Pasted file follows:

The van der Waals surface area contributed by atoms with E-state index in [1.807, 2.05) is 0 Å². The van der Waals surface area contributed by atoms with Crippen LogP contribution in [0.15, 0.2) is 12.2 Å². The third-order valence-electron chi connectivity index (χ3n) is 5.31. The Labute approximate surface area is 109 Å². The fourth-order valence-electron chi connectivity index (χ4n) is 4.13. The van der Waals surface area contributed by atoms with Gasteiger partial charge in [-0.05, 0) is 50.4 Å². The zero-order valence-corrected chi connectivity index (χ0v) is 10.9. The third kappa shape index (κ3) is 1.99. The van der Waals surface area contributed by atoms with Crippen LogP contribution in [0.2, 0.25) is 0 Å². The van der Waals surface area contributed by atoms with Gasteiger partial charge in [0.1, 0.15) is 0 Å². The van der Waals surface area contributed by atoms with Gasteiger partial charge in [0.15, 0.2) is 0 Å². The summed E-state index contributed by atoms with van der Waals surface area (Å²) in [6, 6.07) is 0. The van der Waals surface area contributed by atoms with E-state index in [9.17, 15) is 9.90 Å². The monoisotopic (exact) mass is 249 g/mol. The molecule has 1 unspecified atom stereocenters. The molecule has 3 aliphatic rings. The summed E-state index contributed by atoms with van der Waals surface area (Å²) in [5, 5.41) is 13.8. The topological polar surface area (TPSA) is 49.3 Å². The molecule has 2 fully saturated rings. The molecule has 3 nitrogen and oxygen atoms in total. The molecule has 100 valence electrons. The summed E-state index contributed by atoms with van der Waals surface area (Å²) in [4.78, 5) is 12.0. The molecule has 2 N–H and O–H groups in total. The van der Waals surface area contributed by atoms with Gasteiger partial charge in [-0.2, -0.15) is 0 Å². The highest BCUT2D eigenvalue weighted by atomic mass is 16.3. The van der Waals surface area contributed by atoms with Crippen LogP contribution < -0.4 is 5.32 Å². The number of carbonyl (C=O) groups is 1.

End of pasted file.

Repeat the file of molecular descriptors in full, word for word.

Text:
The van der Waals surface area contributed by atoms with E-state index in [1.807, 2.05) is 0 Å². The van der Waals surface area contributed by atoms with Crippen LogP contribution in [0.15, 0.2) is 12.2 Å². The third-order valence-electron chi connectivity index (χ3n) is 5.31. The Labute approximate surface area is 109 Å². The fourth-order valence-electron chi connectivity index (χ4n) is 4.13. The van der Waals surface area contributed by atoms with Gasteiger partial charge in [-0.05, 0) is 50.4 Å². The zero-order valence-corrected chi connectivity index (χ0v) is 10.9. The third kappa shape index (κ3) is 1.99. The van der Waals surface area contributed by atoms with Crippen LogP contribution in [0.2, 0.25) is 0 Å². The van der Waals surface area contributed by atoms with Gasteiger partial charge in [0.1, 0.15) is 0 Å². The van der Waals surface area contributed by atoms with Gasteiger partial charge in [0.15, 0.2) is 0 Å². The summed E-state index contributed by atoms with van der Waals surface area (Å²) in [6, 6.07) is 0. The van der Waals surface area contributed by atoms with E-state index in [9.17, 15) is 9.90 Å². The monoisotopic (exact) mass is 249 g/mol. The molecule has 1 unspecified atom stereocenters. The molecule has 3 aliphatic rings. The summed E-state index contributed by atoms with van der Waals surface area (Å²) in [5, 5.41) is 13.8. The topological polar surface area (TPSA) is 49.3 Å². The molecule has 2 fully saturated rings. The molecule has 3 nitrogen and oxygen atoms in total. The molecule has 100 valence electrons. The summed E-state index contributed by atoms with van der Waals surface area (Å²) in [4.78, 5) is 12.0. The molecule has 2 N–H and O–H groups in total. The van der Waals surface area contributed by atoms with Gasteiger partial charge in [-0.2, -0.15) is 0 Å². The highest BCUT2D eigenvalue weighted by atomic mass is 16.3. The van der Waals surface area contributed by atoms with Crippen LogP contribution < -0.4 is 5.32 Å². The number of carbonyl (C=O) groups is 1.